I once heard the late, great Earl Nightingale tell a story about how Walk Disney would decide which ideas to test and which ones to ignore.
The short version is this:
If 10 or more “experts” gave him the exact idea or advice for something, he would not only ignore the idea, but test doing the exact opposite! Such was Walt’s contrarian way of doing things. And, judging by the enormous sums of money his company and brand were worth then and are worth today, I dare say he was on to something.
I read a book a few months ago by Gene Simmons (singer of the enormously successful band KISS), that talked about his opinions of so-called “critics.”
And he has a similar contempt for the opinions of others.
In fact, had he listened to others’ opinions, he’d never have ran with a lot of his most profitable ideas. My favorite example being his outrageously priced book “KISSTORY” which no publisher wanted to touch due to the $152.00 — for a mere book about his band — price tag he wanted to charge.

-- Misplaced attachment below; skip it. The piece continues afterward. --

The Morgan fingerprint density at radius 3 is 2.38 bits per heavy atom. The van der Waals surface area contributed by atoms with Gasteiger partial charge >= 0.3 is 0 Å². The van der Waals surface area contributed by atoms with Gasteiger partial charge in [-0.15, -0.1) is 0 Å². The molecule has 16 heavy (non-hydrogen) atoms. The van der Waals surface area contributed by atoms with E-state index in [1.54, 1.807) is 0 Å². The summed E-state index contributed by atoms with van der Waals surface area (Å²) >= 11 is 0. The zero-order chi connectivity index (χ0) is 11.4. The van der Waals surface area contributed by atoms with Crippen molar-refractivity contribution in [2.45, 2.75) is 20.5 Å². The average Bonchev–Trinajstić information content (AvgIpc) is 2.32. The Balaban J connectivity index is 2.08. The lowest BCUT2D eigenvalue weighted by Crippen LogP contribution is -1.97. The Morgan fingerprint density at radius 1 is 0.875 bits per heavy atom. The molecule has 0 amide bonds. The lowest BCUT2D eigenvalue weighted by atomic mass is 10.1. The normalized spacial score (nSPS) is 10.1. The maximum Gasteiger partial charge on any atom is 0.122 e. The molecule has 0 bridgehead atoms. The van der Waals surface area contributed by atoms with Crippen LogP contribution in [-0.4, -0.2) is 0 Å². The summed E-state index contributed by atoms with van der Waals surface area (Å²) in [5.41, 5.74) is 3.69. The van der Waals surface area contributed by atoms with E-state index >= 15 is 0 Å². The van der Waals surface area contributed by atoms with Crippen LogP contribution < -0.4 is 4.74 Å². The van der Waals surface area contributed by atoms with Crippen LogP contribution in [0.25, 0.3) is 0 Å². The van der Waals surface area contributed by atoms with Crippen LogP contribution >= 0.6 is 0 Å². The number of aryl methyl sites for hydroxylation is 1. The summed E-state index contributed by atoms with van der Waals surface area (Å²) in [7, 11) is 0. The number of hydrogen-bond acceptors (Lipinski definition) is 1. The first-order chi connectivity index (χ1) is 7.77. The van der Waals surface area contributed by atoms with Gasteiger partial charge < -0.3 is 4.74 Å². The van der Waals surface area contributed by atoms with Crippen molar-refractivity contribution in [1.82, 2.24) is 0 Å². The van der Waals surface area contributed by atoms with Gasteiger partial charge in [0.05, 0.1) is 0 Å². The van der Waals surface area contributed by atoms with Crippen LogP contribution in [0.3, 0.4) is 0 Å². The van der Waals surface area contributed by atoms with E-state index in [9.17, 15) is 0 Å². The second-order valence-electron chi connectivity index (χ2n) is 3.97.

So he self-published, instead.
And, at the time he told the story, that book had generated $12 million in sales.
Lots of lessons in that for info publishers.
Here’s another lesson, from the aforementioned Earl Nightingale:
“We all know the cynical type of individual who will laugh at this. I know them; you know them. But I don’t know one who could be said to be doing well, do you?”
Anyway, the point of all this?
There’s a lot of money in having contempt for critics, cynics, and experts.
And this attitude is absolutely mandatory if you want to use the info inside the March “Email Players” issue. Especially since, as you implement it — if your experience is anything like my own over the past 20 years — you will almost certainly get a flurry of unsolicited opinions from these types telling you not to do any of it.
Don’t say you weren’t warned.
Of course, none of this matters if you aren’t subscribed in time to get said March issue.
To remedy that sinfully gross error of negligence, go here today, while you can: